Molecular Insights into Evolution of Phenotypes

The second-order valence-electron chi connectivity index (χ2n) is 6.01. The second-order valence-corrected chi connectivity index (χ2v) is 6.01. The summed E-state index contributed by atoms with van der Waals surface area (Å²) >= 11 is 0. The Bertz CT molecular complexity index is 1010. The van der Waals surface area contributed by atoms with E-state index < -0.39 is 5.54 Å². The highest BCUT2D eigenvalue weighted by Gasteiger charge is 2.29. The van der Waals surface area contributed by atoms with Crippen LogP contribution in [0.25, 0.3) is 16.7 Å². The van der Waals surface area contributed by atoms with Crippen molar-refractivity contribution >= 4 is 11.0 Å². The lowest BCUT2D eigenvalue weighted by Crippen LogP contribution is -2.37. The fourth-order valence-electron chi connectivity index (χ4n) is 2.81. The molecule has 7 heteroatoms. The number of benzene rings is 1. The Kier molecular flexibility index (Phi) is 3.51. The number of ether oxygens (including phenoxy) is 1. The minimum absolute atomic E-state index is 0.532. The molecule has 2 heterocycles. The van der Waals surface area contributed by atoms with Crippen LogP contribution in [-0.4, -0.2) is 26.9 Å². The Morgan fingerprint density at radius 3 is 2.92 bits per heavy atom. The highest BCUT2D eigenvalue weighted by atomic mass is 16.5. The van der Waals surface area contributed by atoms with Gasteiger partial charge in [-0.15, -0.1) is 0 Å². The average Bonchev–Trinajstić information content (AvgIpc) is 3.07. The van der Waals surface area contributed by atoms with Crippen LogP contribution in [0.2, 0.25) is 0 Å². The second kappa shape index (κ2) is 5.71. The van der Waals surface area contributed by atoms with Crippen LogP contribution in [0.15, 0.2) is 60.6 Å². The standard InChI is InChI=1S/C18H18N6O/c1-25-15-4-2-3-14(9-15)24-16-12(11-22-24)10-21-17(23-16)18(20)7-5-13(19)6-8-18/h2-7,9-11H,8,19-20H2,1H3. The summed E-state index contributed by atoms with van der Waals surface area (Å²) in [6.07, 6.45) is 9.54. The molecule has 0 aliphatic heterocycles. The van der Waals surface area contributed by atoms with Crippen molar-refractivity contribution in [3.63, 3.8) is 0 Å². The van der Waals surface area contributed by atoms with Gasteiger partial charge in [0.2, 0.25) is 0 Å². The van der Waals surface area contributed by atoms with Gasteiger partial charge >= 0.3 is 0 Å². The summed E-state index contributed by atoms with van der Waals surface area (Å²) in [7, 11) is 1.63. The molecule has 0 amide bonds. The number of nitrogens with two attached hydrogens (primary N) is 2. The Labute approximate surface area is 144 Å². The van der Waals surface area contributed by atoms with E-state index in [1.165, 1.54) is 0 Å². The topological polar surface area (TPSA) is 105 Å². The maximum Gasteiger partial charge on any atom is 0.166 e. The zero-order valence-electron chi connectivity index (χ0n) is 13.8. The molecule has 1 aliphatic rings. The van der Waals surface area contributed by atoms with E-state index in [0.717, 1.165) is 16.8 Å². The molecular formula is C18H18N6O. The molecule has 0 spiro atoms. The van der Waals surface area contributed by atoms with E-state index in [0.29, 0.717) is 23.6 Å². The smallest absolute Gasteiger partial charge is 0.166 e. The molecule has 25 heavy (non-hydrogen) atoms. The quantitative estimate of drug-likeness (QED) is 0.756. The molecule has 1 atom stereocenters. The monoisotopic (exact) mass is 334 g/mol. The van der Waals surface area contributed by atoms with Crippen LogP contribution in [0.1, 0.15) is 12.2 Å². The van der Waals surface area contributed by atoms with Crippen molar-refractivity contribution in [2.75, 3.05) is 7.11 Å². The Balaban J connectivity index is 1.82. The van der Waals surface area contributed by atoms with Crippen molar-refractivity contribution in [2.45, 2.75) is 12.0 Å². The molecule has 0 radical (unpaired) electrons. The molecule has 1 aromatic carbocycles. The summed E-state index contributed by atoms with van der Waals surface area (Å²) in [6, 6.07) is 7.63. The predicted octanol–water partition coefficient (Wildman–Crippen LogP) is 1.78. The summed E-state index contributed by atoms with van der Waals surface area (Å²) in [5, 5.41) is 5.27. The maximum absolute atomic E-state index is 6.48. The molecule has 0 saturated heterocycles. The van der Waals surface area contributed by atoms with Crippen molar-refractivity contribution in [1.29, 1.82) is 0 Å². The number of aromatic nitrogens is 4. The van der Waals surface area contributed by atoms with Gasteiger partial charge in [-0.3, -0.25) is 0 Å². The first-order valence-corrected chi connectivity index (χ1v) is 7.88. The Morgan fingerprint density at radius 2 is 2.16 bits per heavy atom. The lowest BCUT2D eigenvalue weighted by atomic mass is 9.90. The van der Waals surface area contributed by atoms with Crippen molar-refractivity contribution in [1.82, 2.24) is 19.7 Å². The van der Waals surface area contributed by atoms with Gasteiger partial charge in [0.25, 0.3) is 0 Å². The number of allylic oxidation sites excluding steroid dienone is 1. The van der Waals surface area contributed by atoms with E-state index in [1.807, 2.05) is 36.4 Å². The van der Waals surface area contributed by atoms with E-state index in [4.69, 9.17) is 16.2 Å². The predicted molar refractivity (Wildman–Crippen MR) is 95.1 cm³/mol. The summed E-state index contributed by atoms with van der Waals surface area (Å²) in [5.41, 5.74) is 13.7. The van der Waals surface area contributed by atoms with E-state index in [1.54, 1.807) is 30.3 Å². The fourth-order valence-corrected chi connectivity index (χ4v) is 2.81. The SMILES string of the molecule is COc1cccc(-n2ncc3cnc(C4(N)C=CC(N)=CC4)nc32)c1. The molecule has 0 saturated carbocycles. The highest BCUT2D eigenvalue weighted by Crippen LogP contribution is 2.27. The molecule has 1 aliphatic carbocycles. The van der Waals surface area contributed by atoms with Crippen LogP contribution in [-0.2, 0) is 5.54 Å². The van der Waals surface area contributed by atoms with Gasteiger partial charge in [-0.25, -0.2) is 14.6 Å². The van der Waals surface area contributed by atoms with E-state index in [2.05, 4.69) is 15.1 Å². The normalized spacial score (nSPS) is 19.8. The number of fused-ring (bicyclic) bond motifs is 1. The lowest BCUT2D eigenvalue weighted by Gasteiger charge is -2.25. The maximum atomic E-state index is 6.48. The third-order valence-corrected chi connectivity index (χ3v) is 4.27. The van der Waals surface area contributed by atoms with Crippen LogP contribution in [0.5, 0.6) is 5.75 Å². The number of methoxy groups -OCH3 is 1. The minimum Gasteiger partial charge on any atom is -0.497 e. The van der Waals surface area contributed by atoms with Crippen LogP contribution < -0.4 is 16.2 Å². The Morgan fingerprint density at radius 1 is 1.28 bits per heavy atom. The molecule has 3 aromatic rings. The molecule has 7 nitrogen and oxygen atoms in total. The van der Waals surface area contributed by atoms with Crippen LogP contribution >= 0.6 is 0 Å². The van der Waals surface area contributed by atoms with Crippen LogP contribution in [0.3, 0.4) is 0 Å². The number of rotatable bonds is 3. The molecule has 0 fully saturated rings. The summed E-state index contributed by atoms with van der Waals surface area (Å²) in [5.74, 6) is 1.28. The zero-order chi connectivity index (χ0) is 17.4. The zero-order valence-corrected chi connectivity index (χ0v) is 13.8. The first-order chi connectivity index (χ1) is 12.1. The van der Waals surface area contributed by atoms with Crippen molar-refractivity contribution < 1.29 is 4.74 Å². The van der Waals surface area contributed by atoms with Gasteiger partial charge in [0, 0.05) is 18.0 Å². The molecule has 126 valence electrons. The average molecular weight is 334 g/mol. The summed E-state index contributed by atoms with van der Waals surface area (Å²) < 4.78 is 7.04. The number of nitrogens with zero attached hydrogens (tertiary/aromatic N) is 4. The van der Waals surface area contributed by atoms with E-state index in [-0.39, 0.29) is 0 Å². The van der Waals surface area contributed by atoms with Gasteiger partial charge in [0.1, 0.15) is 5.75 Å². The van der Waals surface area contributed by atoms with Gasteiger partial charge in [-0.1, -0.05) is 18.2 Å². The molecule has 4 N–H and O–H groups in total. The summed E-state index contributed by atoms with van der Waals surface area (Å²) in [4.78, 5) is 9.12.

Success and efficiency of Darwinian evolution is based on the dichotomy of genotype and phenotype: The former is the object under variation whereas the latter constitutes the target of selection. Genotype-phenotype relations are highly complex and hence variation and selection appear uncorrelated. Population genetics visualizes evolutionary dynamics as a process among genotypes. Phenotypes are represented only through empirical parameters. The quasispecies concept introduces the molecular mechanism of mutation. Optimization is seen as a process in genotype space. Populations optimize through adaptive walks. Selective neutrality leads to random drift. Understanding evolution will be always incomplete unless phenotypes are considered explicitly. At the current state of the art, almost all genotype-phenotype mappings are too complex to be analyzed and modeled. Only the most simple case of an evolutionary process, the optimization of RNA molecules in vitro, where genotypes and phenotypes are RNA sequences and structures, respectively, can be treated successfully. We derive a model based on a stochastic process which includes unfolding of genotypes to form phenotypes as well as their evaluation. Relations between genotypes and phenotypes are handled as mappings from sequence space onto the space of molecular structures. Generic properties of this map are analyzed for RNA secondary structures. Optimization of molecular properties in populations in modeled in silico through replication and mutation in a flow reactor. The approach towards a predefined structure is monitored and reconstructed in terms of an uninterrupted series of phenotypes from initial structure to target, called relay series. We give a novel definition of continuity in evolution which identifies discontinuities as major changes in molecular phenotypes.
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